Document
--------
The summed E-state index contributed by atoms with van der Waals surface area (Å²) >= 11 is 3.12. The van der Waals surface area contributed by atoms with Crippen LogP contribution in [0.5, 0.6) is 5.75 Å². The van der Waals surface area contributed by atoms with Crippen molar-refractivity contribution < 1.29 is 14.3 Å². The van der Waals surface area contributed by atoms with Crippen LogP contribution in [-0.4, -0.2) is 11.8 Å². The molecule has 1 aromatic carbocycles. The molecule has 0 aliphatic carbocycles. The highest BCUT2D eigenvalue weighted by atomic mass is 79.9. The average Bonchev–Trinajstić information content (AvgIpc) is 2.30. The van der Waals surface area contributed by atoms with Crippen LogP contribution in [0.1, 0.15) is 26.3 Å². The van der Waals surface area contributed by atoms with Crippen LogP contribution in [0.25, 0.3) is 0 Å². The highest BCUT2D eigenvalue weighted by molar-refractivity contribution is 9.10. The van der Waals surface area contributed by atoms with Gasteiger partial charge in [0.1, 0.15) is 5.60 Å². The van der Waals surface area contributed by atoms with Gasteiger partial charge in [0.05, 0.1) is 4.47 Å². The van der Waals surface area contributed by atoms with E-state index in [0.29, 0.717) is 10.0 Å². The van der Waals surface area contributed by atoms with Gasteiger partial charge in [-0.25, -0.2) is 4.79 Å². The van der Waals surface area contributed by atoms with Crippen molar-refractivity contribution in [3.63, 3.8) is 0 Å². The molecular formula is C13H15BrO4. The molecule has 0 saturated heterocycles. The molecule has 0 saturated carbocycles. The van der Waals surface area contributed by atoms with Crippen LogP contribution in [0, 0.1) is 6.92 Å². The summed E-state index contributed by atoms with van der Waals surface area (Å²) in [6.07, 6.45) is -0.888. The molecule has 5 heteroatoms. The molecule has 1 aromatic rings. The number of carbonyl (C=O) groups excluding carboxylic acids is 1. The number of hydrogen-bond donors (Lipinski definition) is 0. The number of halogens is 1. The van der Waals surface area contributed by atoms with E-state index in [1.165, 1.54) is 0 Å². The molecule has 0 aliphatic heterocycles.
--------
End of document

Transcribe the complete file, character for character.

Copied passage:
The summed E-state index contributed by atoms with van der Waals surface area (Å²) >= 11 is 3.12. The van der Waals surface area contributed by atoms with Crippen LogP contribution in [0.5, 0.6) is 5.75 Å². The van der Waals surface area contributed by atoms with Crippen molar-refractivity contribution < 1.29 is 14.3 Å². The van der Waals surface area contributed by atoms with Crippen LogP contribution in [-0.4, -0.2) is 11.8 Å². The molecule has 1 aromatic carbocycles. The molecule has 0 aliphatic carbocycles. The highest BCUT2D eigenvalue weighted by atomic mass is 79.9. The average Bonchev–Trinajstić information content (AvgIpc) is 2.30. The van der Waals surface area contributed by atoms with Crippen LogP contribution in [0.1, 0.15) is 26.3 Å². The van der Waals surface area contributed by atoms with Crippen LogP contribution in [0.25, 0.3) is 0 Å². The highest BCUT2D eigenvalue weighted by molar-refractivity contribution is 9.10. The van der Waals surface area contributed by atoms with Gasteiger partial charge in [0.1, 0.15) is 5.60 Å². The van der Waals surface area contributed by atoms with Gasteiger partial charge in [0.05, 0.1) is 4.47 Å². The van der Waals surface area contributed by atoms with E-state index in [0.29, 0.717) is 10.0 Å². The van der Waals surface area contributed by atoms with Gasteiger partial charge in [-0.25, -0.2) is 4.79 Å². The van der Waals surface area contributed by atoms with Crippen molar-refractivity contribution in [3.63, 3.8) is 0 Å². The molecular formula is C13H15BrO4. The molecule has 0 saturated heterocycles. The molecule has 0 saturated carbocycles. The van der Waals surface area contributed by atoms with Crippen LogP contribution in [0, 0.1) is 6.92 Å². The summed E-state index contributed by atoms with van der Waals surface area (Å²) in [6.07, 6.45) is -0.888. The molecule has 5 heteroatoms. The molecule has 1 aromatic rings. The number of carbonyl (C=O) groups excluding carboxylic acids is 1. The number of hydrogen-bond donors (Lipinski definition) is 0. The number of halogens is 1. The van der Waals surface area contributed by atoms with E-state index in [1.165, 1.54) is 0 Å². The molecule has 0 aliphatic heterocycles.